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How is “Discretion” Exercised in UK Immigration Law?

Discretion is a word that crops up frequently in immigration law: applicants and practitioners will note its appearance in everything from Home Office decision-letters and policy documents to judgments of the Tribunals and the Senior Courts. Generally, it is used in its ordinary sense to mean the freedom to make a choice in a particular situation. In many circumstances, Home Office decision-makers will have a discretion as to the course of action they take – meaning they should take into account all the relevant facts of the case before making their own decision. This stands in contrast to other situations, where the law dictates that they must follow a particular course of action, or come to a particular decision.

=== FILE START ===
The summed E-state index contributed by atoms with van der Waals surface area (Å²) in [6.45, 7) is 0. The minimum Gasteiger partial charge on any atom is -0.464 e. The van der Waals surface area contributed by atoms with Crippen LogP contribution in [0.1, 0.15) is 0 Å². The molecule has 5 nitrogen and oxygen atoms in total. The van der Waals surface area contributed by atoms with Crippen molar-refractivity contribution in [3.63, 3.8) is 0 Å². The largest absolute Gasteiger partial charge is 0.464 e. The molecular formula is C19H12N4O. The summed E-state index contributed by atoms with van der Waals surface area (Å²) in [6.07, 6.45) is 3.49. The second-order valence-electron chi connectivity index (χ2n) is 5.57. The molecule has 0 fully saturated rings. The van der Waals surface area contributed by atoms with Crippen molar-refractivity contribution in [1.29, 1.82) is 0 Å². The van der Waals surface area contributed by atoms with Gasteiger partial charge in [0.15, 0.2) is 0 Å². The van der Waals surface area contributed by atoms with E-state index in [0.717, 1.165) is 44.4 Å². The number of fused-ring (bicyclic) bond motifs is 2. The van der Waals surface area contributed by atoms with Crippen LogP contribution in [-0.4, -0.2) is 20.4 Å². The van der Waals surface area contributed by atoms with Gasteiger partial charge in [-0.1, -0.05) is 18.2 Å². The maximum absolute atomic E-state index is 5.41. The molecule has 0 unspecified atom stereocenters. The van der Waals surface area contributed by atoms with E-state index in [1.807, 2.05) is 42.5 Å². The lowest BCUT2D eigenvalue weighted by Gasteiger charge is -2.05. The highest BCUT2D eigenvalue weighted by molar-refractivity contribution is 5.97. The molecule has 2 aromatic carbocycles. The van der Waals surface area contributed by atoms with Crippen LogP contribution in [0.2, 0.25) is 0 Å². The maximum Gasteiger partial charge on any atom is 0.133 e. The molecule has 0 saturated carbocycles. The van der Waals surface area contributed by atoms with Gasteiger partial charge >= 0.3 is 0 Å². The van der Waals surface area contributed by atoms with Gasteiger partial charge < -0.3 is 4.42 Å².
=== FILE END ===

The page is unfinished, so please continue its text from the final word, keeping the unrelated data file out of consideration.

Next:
In this post we will consider a variety of situations where discretion is to be exercised, and what the law says about how it must be exercised.

Discretion in the Immigration Rules and Home Office guidance

The Immigration Rules contain a number of provisions that require the Home Office caseworker assessing an immigration application to exercise discretion.

One example is paragraph 9.7.1., which states, “An application for entry clearance, permission to enter or permission to stay may be refused where, in relation to the application, or in order to obtain documents from the Secretary of State or a third party provided in support of the application: (a) false representations are made, or false documents or false information submitted (whether or not relevant to the application, and whether or not to the applicant’s knowledge); or (b) relevant facts are not disclosed.” 

The use of the term “may be refused” indicates that the caseworker must exercise their discretion in deciding whether to refuse the application on this basis.